Statistical analysis was performed using SPSS (version 25.0; SPSS, Inc., Chicago, IL, USA), and data were expressed as means with standard deviations (± SD). Moreover, the 95% confidence intervals for mean values and relative differences (i.e. in percentages) between baseline (BA) and postconditioning activity values were also calculated. Statistical significance was set at p < 0.05. The normality of data distribution was checked using Shapiro–Wilk tests. The differences in the highest attained mean velocity, and repetition performed until the mean velocity dropped during the CA performed in PLAC and CAF conditions were examined by paired sample t-tests since the data met normality assumptions. In contrast, the effects of the used CA on the jump height were examined by non-parametric statistics because Shapiro–Wilk test revealed a significant departure of data from normality. Related-samples Friedman’s ANOVA by ranks was used to examine for differences between all variable levels, and effect size (ES) was estimated by Kendall’s coefficient of concordance. When significant, pairwise comparisons were conducted using Wilcoxon signed-rank test with Bonferroni correction. Furthermore, since the optimal recovery duration shows a large inter-individual variability among athletes [17, 29, 30], additional analyses were made between the BA and the highest value obtained postconditioning activity irrespective of the rest interval in each trial. The magnitude of mean differences was expressed with standardized effect sizes; thresholds for qualitative descriptors of Hedges g were defined: ≤ 0.20 as “small”, 0.21–0.8 “medium”, and > 0.80 as “large” [31].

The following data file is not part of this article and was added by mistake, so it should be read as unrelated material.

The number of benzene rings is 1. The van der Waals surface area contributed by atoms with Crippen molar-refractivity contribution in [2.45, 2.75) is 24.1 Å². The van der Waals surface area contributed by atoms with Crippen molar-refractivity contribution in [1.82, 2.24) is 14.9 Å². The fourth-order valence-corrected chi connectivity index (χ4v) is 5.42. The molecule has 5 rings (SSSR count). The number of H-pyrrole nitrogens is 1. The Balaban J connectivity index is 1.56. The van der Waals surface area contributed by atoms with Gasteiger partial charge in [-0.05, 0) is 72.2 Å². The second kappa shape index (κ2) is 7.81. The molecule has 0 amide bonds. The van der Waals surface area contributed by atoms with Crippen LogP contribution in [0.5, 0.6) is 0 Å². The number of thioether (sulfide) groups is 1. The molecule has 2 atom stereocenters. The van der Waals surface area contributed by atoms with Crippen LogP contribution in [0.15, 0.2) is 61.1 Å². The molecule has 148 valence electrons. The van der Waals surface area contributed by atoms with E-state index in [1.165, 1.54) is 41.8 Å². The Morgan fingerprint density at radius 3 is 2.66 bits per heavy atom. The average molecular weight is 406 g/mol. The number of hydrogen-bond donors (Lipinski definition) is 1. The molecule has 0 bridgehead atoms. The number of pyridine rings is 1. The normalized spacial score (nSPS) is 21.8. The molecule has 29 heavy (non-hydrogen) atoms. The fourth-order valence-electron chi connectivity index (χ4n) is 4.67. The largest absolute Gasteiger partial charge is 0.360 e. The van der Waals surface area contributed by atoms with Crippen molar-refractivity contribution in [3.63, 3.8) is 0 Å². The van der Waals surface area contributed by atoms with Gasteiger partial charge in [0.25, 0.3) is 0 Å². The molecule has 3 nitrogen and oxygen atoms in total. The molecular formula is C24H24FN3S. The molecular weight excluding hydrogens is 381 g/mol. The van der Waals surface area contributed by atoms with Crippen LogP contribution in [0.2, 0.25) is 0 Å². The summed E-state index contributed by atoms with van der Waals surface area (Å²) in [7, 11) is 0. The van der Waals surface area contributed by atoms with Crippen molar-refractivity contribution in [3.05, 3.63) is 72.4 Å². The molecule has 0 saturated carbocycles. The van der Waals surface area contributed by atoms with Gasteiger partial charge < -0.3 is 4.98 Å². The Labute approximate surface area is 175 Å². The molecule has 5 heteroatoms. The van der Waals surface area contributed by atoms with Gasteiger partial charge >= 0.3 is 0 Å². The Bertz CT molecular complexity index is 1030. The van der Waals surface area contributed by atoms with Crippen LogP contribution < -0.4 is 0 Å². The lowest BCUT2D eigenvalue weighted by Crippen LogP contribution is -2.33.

The paired sample t-test didn’t find a significant difference in mean velocity (0.62 ± 0.03 vs. 0.64 ± 0.02 m/s, p = 0.184; ES = 0.78) and repetition performed until the mean velocity drop between PLAC and CAF conditions (4.0 ± 1.2 vs 4.4 ± 1.4, p = 0.292; ES = 0.31) during CA. The Friedman test revealed a significant difference in jump height within CTRL (χ2(5) = 19.473; p = 0.002; Kendall’s W = 0.278) and CAF (χ2(5) = 19.875; p = 0.001; Kendall’s W = 0.284) condition, but no significant difference was found within the PAP condition. The post hoc showed a significant decrease at 8th min post conditioning activity (p = 0.022, ES = −0.31; Δ = −4.2 ± 4.5%) in comparison to the BA value for CTRL condition. Moreover, there was a significant increase in jump height in 2nd (p = 0.013, ES = 0.3; Δ = 3.83 ± 4.42%) min post conditioning activity in comparison to BA for the CAF condition (Table 2). The Friedman test for best performance post conditioning values revealed a significant difference in jump height between conditions in post conditioning activity values (χ2(2) = 9.926; p = 0.007; Kendall’s W = 0.354). Post-hoc testing showed a significantly higher jump height during the CAF condition in comparison to CTRL for best performance post conditioning activity values (p = 0.007, ES = 0.28; Δ = 3.7 ± 4.5%). Moreover, a significant jump height increases from BA to best performance post conditioning activity value for CAF (p = 0.001, ES = 0.39; Δ = 4.6 ± 4.1%) and PLAC (p = 0.001, ES = 0.3; Δ = 4.2 ± 3.4%) condition, but no significant difference was found for the CTRL condition (Table 2). Individual rest intervals where the best performance postconditioning occurred are presented in Fig. 2.

Table 2 Baseline and post conditioning activity countermovement jump performance
Fig. 2
figure 2

Individual rest intervals where the best performance postconditioning occurred